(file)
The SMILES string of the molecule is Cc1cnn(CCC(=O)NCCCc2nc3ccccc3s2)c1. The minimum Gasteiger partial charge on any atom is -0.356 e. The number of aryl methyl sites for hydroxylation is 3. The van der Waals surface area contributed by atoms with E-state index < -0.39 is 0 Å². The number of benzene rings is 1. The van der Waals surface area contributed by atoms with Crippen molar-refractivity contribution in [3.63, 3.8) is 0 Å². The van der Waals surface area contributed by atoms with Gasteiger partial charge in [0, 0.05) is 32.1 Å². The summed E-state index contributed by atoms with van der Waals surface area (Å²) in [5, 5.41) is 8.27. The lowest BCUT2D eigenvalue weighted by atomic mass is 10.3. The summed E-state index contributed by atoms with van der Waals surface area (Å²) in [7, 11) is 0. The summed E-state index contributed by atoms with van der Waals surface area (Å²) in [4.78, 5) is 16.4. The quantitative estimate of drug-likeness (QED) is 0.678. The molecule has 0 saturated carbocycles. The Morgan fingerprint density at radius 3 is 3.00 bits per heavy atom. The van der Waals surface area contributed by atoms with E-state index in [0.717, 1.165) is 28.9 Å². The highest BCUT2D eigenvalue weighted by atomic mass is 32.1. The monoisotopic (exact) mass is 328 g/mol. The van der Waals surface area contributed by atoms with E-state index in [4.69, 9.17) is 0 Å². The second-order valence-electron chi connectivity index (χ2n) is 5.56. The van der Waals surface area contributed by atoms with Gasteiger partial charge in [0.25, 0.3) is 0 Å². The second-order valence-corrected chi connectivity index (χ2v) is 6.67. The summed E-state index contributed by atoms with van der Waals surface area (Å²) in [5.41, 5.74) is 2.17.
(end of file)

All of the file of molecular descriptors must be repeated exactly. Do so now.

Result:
The SMILES string of the molecule is Cc1cnn(CCC(=O)NCCCc2nc3ccccc3s2)c1. The minimum Gasteiger partial charge on any atom is -0.356 e. The number of aryl methyl sites for hydroxylation is 3. The van der Waals surface area contributed by atoms with E-state index < -0.39 is 0 Å². The number of benzene rings is 1. The van der Waals surface area contributed by atoms with Crippen molar-refractivity contribution in [3.63, 3.8) is 0 Å². The van der Waals surface area contributed by atoms with Gasteiger partial charge in [0, 0.05) is 32.1 Å². The summed E-state index contributed by atoms with van der Waals surface area (Å²) in [5, 5.41) is 8.27. The lowest BCUT2D eigenvalue weighted by atomic mass is 10.3. The summed E-state index contributed by atoms with van der Waals surface area (Å²) in [7, 11) is 0. The summed E-state index contributed by atoms with van der Waals surface area (Å²) in [4.78, 5) is 16.4. The quantitative estimate of drug-likeness (QED) is 0.678. The molecule has 0 saturated carbocycles. The Morgan fingerprint density at radius 3 is 3.00 bits per heavy atom. The van der Waals surface area contributed by atoms with E-state index in [0.717, 1.165) is 28.9 Å². The highest BCUT2D eigenvalue weighted by atomic mass is 32.1. The monoisotopic (exact) mass is 328 g/mol. The van der Waals surface area contributed by atoms with E-state index in [4.69, 9.17) is 0 Å². The second-order valence-electron chi connectivity index (χ2n) is 5.56. The van der Waals surface area contributed by atoms with Gasteiger partial charge in [0.25, 0.3) is 0 Å². The second-order valence-corrected chi connectivity index (χ2v) is 6.67. The summed E-state index contributed by atoms with van der Waals surface area (Å²) in [5.41, 5.74) is 2.17.